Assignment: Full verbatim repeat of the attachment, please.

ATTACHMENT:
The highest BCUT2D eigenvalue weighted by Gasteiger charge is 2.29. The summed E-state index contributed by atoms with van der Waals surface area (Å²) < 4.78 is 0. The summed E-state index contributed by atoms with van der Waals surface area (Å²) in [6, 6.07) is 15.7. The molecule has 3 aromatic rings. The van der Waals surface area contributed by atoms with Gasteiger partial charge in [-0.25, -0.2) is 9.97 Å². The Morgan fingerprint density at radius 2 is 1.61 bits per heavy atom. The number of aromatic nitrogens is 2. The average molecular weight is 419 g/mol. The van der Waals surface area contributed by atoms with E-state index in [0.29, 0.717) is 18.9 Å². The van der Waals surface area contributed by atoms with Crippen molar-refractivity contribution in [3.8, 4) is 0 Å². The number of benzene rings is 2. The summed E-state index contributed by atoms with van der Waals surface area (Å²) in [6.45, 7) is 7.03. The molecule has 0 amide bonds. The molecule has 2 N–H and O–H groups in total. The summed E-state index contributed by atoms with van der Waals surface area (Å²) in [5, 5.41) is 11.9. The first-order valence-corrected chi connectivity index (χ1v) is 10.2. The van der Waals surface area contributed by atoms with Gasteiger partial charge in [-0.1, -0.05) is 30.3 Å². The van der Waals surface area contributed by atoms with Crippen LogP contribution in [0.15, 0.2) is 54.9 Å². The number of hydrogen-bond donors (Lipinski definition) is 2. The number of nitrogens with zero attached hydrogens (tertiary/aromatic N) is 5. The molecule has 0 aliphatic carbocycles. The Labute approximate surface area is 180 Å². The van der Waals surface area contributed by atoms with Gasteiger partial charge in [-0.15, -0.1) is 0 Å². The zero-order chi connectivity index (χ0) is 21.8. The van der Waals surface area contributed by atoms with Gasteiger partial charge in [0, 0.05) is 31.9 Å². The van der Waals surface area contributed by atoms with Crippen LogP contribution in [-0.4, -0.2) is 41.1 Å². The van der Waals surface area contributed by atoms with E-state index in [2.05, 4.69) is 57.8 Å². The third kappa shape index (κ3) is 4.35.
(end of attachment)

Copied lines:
The highest BCUT2D eigenvalue weighted by Gasteiger charge is 2.29. The summed E-state index contributed by atoms with van der Waals surface area (Å²) < 4.78 is 0. The summed E-state index contributed by atoms with van der Waals surface area (Å²) in [6, 6.07) is 15.7. The molecule has 3 aromatic rings. The van der Waals surface area contributed by atoms with Gasteiger partial charge in [-0.25, -0.2) is 9.97 Å². The Morgan fingerprint density at radius 2 is 1.61 bits per heavy atom. The number of aromatic nitrogens is 2. The average molecular weight is 419 g/mol. The van der Waals surface area contributed by atoms with E-state index in [0.29, 0.717) is 18.9 Å². The van der Waals surface area contributed by atoms with Crippen molar-refractivity contribution in [3.8, 4) is 0 Å². The number of benzene rings is 2. The summed E-state index contributed by atoms with van der Waals surface area (Å²) in [6.45, 7) is 7.03. The molecule has 0 amide bonds. The molecule has 2 N–H and O–H groups in total. The summed E-state index contributed by atoms with van der Waals surface area (Å²) in [5, 5.41) is 11.9. The first-order valence-corrected chi connectivity index (χ1v) is 10.2. The van der Waals surface area contributed by atoms with Gasteiger partial charge in [-0.1, -0.05) is 30.3 Å². The van der Waals surface area contributed by atoms with Crippen LogP contribution in [0.15, 0.2) is 54.9 Å². The number of hydrogen-bond donors (Lipinski definition) is 2. The number of nitrogens with zero attached hydrogens (tertiary/aromatic N) is 5. The molecule has 0 aliphatic carbocycles. The Labute approximate surface area is 180 Å². The van der Waals surface area contributed by atoms with Gasteiger partial charge in [-0.15, -0.1) is 0 Å². The zero-order chi connectivity index (χ0) is 21.8. The van der Waals surface area contributed by atoms with Gasteiger partial charge in [0, 0.05) is 31.9 Å². The van der Waals surface area contributed by atoms with Crippen LogP contribution in [-0.4, -0.2) is 41.1 Å². The van der Waals surface area contributed by atoms with E-state index in [2.05, 4.69) is 57.8 Å². The third kappa shape index (κ3) is 4.35.